The converting, maintenance, and operation of a Suzuki Samurai conversion to Electric power.

Tuesday, December 25, 2007

More on the DC/DC

The way it was set up, the DC/DC was always on floating the batteries unless I turned off the main breaker. This caused the main pack to have a parasitic loss. Some discussions on the EV discussion list made the point that floating a 12v battery at 13.5v will cause it to gradually lose capacity.

I decided to use the optional feature of the Iota wherein it will produce 14.5v and only charge when the car is being driven. In order to do this, I installed a second contactor in the negative line to the controller and motor. When the ignition key is turned on the negative contactor will close which will supply power to the DC/DC whose negative lead is on the controller negative bar. This also allows the controller to precharge. Once the precharge is complete, the contactor in the positive lead is closed and the car is ready to go.

This contactor also isolates the controller from the charging voltage which it would ordinarily see via the precharge circuit. It also means that there are 2 contactors that can be opened in an emergency. It is possible that trying to open a contactor under a load could cause it to be welded closed. The emergency kill switch on the dash is designed to open the contactors.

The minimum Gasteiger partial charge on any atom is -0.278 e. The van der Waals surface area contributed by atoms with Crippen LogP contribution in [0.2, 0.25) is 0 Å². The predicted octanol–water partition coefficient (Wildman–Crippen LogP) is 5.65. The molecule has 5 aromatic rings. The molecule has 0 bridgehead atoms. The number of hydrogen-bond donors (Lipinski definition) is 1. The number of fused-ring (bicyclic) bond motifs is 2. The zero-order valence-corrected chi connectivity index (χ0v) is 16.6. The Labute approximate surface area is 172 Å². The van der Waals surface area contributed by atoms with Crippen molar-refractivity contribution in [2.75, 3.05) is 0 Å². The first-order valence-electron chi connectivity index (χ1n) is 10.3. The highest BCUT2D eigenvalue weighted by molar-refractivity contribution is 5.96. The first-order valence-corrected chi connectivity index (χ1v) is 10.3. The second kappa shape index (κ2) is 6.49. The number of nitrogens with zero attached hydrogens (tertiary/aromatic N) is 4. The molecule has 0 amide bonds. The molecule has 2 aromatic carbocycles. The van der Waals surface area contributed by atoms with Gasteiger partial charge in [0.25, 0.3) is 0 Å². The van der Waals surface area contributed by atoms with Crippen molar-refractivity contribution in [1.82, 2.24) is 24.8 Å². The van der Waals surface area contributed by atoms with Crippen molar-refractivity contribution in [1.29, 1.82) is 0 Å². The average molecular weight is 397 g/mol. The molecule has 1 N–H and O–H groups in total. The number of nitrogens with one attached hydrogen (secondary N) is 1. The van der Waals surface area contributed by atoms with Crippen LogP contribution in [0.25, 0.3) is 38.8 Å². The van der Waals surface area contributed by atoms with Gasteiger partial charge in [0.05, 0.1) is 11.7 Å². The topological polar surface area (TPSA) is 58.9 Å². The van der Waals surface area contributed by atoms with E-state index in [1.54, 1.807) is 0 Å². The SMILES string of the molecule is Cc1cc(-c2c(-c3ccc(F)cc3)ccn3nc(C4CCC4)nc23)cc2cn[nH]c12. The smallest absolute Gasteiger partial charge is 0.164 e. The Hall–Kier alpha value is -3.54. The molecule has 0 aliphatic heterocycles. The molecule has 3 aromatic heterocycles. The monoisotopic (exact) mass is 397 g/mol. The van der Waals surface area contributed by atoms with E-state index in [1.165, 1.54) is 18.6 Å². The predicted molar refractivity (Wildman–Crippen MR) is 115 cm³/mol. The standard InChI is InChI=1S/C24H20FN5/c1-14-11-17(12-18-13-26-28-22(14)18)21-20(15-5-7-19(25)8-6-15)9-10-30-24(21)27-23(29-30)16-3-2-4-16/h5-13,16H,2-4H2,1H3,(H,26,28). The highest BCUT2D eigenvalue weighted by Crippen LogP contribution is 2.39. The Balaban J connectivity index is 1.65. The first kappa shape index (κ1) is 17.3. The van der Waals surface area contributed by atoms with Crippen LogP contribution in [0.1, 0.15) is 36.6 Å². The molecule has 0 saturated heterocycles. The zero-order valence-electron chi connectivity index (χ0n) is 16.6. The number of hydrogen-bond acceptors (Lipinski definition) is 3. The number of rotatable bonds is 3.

A downside to this arrangement is that there is a path for the high voltage to the negative side of the motor through the DC/DC. Since motors can leak to their case which is connected to the chassis through accumulated carbon dust, there could be a path to the chassis while charging. It is not a concern to me as the liklihood of any significant amperage through this path seems small.

Finding space to mount the second contactor was difficult. It ended up above the main contactor. I really would rather have the positive leads separated more from the negative. I did mount the new contactor so that its terminals are on the other end rather than right above the terminals on the main contactor.

The top picture shows how the 2 contactors ended up on top of each other. The second picture is a wider view showing the blue controller and the batteries. The firewall is on the left.

I am also finding that the cold weather has halved the range. Coming up the hill to my house at 5 MPH is not so much fun. When the pack is low, I watch the voltmeter and try to keep it above 120v for my 144v pack. This means that the amps might have to be kept below 25! When the pack is more than 1/2 full I try to keep the ammeter below 200. I am also going to do a thorough equalization charge on the batteries. There is a chance they are not being fully charged.

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